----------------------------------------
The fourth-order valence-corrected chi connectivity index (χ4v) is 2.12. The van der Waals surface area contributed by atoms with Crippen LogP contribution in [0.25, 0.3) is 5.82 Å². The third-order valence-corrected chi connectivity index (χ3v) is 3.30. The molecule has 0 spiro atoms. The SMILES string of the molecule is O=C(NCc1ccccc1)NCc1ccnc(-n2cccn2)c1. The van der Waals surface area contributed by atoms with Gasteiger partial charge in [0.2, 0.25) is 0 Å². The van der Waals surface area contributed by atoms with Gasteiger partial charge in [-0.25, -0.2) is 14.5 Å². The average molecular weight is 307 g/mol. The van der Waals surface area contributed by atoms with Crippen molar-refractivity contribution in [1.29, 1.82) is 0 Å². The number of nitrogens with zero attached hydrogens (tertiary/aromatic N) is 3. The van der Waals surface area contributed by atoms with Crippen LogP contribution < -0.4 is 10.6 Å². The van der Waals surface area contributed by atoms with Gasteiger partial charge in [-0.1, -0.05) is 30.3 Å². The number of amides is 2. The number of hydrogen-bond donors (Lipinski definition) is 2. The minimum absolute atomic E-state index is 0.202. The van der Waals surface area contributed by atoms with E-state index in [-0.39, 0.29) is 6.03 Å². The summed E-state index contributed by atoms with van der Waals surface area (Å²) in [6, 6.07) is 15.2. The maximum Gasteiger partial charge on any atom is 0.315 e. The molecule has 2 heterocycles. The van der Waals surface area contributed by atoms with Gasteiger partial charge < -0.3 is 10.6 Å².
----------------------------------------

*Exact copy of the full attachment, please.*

The fourth-order valence-corrected chi connectivity index (χ4v) is 2.12. The van der Waals surface area contributed by atoms with Crippen LogP contribution in [0.25, 0.3) is 5.82 Å². The third-order valence-corrected chi connectivity index (χ3v) is 3.30. The molecule has 0 spiro atoms. The SMILES string of the molecule is O=C(NCc1ccccc1)NCc1ccnc(-n2cccn2)c1. The van der Waals surface area contributed by atoms with Gasteiger partial charge in [0.2, 0.25) is 0 Å². The van der Waals surface area contributed by atoms with Gasteiger partial charge in [-0.25, -0.2) is 14.5 Å². The average molecular weight is 307 g/mol. The van der Waals surface area contributed by atoms with Crippen molar-refractivity contribution in [1.29, 1.82) is 0 Å². The number of nitrogens with zero attached hydrogens (tertiary/aromatic N) is 3. The van der Waals surface area contributed by atoms with Crippen LogP contribution < -0.4 is 10.6 Å². The van der Waals surface area contributed by atoms with Gasteiger partial charge in [-0.1, -0.05) is 30.3 Å². The number of amides is 2. The number of hydrogen-bond donors (Lipinski definition) is 2. The minimum absolute atomic E-state index is 0.202. The van der Waals surface area contributed by atoms with E-state index in [-0.39, 0.29) is 6.03 Å². The summed E-state index contributed by atoms with van der Waals surface area (Å²) in [6, 6.07) is 15.2. The maximum Gasteiger partial charge on any atom is 0.315 e. The molecule has 2 heterocycles. The van der Waals surface area contributed by atoms with Gasteiger partial charge < -0.3 is 10.6 Å².